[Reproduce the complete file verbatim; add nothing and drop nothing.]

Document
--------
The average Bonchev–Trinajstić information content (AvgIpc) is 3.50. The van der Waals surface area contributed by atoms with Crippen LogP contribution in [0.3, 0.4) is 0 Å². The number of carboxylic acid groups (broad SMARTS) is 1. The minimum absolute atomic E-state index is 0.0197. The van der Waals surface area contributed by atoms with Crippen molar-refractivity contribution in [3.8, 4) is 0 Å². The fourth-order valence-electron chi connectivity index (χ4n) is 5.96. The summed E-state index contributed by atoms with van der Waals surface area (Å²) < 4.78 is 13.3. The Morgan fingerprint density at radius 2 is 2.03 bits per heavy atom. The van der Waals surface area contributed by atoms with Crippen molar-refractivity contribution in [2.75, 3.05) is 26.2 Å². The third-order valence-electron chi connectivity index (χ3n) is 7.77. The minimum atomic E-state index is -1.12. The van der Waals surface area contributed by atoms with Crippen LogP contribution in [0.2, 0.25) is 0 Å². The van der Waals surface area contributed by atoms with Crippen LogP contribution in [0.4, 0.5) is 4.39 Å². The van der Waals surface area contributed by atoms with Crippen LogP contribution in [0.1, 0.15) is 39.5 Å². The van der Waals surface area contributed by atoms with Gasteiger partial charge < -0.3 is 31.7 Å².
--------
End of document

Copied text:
The average Bonchev–Trinajstić information content (AvgIpc) is 3.50. The van der Waals surface area contributed by atoms with Crippen LogP contribution in [0.3, 0.4) is 0 Å². The number of carboxylic acid groups (broad SMARTS) is 1. The minimum absolute atomic E-state index is 0.0197. The van der Waals surface area contributed by atoms with Crippen molar-refractivity contribution in [3.8, 4) is 0 Å². The fourth-order valence-electron chi connectivity index (χ4n) is 5.96. The summed E-state index contributed by atoms with van der Waals surface area (Å²) < 4.78 is 13.3. The Morgan fingerprint density at radius 2 is 2.03 bits per heavy atom. The van der Waals surface area contributed by atoms with Crippen molar-refractivity contribution in [2.75, 3.05) is 26.2 Å². The third-order valence-electron chi connectivity index (χ3n) is 7.77. The minimum atomic E-state index is -1.12. The van der Waals surface area contributed by atoms with Crippen LogP contribution in [0.2, 0.25) is 0 Å². The van der Waals surface area contributed by atoms with Crippen LogP contribution in [0.4, 0.5) is 4.39 Å². The van der Waals surface area contributed by atoms with Crippen LogP contribution in [0.1, 0.15) is 39.5 Å². The van der Waals surface area contributed by atoms with Gasteiger partial charge < -0.3 is 31.7 Å².